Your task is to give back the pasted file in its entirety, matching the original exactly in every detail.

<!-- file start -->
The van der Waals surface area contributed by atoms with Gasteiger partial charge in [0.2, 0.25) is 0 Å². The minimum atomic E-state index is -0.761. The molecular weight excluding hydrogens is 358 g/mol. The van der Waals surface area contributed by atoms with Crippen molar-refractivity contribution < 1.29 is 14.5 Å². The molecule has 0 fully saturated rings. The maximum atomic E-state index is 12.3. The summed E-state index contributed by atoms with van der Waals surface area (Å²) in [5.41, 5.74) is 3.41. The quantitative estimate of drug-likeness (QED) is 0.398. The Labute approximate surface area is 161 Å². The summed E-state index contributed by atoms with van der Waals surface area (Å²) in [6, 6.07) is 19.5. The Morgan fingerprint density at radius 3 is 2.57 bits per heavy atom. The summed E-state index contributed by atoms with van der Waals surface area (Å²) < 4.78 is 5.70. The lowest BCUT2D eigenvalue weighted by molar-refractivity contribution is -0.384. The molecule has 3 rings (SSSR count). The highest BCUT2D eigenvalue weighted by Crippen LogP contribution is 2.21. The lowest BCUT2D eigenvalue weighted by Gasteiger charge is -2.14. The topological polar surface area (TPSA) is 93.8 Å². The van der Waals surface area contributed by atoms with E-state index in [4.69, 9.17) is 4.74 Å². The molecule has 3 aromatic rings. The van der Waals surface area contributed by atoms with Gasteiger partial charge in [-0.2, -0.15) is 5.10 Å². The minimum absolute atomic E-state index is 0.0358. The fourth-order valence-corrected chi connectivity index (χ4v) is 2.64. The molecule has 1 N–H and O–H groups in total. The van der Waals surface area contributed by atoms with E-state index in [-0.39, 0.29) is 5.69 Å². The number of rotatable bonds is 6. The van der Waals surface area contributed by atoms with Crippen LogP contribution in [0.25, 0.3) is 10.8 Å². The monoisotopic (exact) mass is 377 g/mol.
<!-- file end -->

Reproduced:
The van der Waals surface area contributed by atoms with Gasteiger partial charge in [0.2, 0.25) is 0 Å². The minimum atomic E-state index is -0.761. The molecular weight excluding hydrogens is 358 g/mol. The van der Waals surface area contributed by atoms with Crippen molar-refractivity contribution < 1.29 is 14.5 Å². The molecule has 0 fully saturated rings. The maximum atomic E-state index is 12.3. The summed E-state index contributed by atoms with van der Waals surface area (Å²) in [5.41, 5.74) is 3.41. The quantitative estimate of drug-likeness (QED) is 0.398. The Labute approximate surface area is 161 Å². The summed E-state index contributed by atoms with van der Waals surface area (Å²) in [6, 6.07) is 19.5. The Morgan fingerprint density at radius 3 is 2.57 bits per heavy atom. The summed E-state index contributed by atoms with van der Waals surface area (Å²) < 4.78 is 5.70. The lowest BCUT2D eigenvalue weighted by molar-refractivity contribution is -0.384. The molecule has 3 rings (SSSR count). The highest BCUT2D eigenvalue weighted by Crippen LogP contribution is 2.21. The lowest BCUT2D eigenvalue weighted by Gasteiger charge is -2.14. The topological polar surface area (TPSA) is 93.8 Å². The van der Waals surface area contributed by atoms with E-state index in [4.69, 9.17) is 4.74 Å². The molecule has 3 aromatic rings. The van der Waals surface area contributed by atoms with Gasteiger partial charge in [-0.2, -0.15) is 5.10 Å². The minimum absolute atomic E-state index is 0.0358. The fourth-order valence-corrected chi connectivity index (χ4v) is 2.64. The molecule has 1 N–H and O–H groups in total. The van der Waals surface area contributed by atoms with E-state index in [-0.39, 0.29) is 5.69 Å². The number of rotatable bonds is 6. The van der Waals surface area contributed by atoms with Crippen LogP contribution in [0.25, 0.3) is 10.8 Å². The monoisotopic (exact) mass is 377 g/mol.